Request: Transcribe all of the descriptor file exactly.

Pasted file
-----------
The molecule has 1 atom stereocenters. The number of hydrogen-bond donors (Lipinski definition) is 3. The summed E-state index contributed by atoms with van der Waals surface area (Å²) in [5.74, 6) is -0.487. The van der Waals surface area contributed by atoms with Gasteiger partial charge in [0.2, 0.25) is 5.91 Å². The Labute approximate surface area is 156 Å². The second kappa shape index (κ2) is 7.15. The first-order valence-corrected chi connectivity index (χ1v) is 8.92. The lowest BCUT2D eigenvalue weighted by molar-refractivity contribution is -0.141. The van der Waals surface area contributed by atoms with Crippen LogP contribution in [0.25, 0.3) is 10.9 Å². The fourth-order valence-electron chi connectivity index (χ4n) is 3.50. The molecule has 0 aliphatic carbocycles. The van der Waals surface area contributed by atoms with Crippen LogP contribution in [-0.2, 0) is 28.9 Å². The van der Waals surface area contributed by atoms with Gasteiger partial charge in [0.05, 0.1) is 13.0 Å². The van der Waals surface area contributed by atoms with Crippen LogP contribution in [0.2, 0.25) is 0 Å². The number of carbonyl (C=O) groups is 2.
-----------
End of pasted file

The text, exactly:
The molecule has 1 atom stereocenters. The number of hydrogen-bond donors (Lipinski definition) is 3. The summed E-state index contributed by atoms with van der Waals surface area (Å²) in [5.74, 6) is -0.487. The van der Waals surface area contributed by atoms with Gasteiger partial charge in [0.2, 0.25) is 5.91 Å². The Labute approximate surface area is 156 Å². The second kappa shape index (κ2) is 7.15. The first-order valence-corrected chi connectivity index (χ1v) is 8.92. The lowest BCUT2D eigenvalue weighted by molar-refractivity contribution is -0.141. The van der Waals surface area contributed by atoms with Crippen LogP contribution in [0.25, 0.3) is 10.9 Å². The fourth-order valence-electron chi connectivity index (χ4n) is 3.50. The molecule has 0 aliphatic carbocycles. The van der Waals surface area contributed by atoms with Crippen LogP contribution in [-0.2, 0) is 28.9 Å². The van der Waals surface area contributed by atoms with Gasteiger partial charge in [0.05, 0.1) is 13.0 Å². The van der Waals surface area contributed by atoms with Crippen LogP contribution in [0.2, 0.25) is 0 Å². The number of carbonyl (C=O) groups is 2.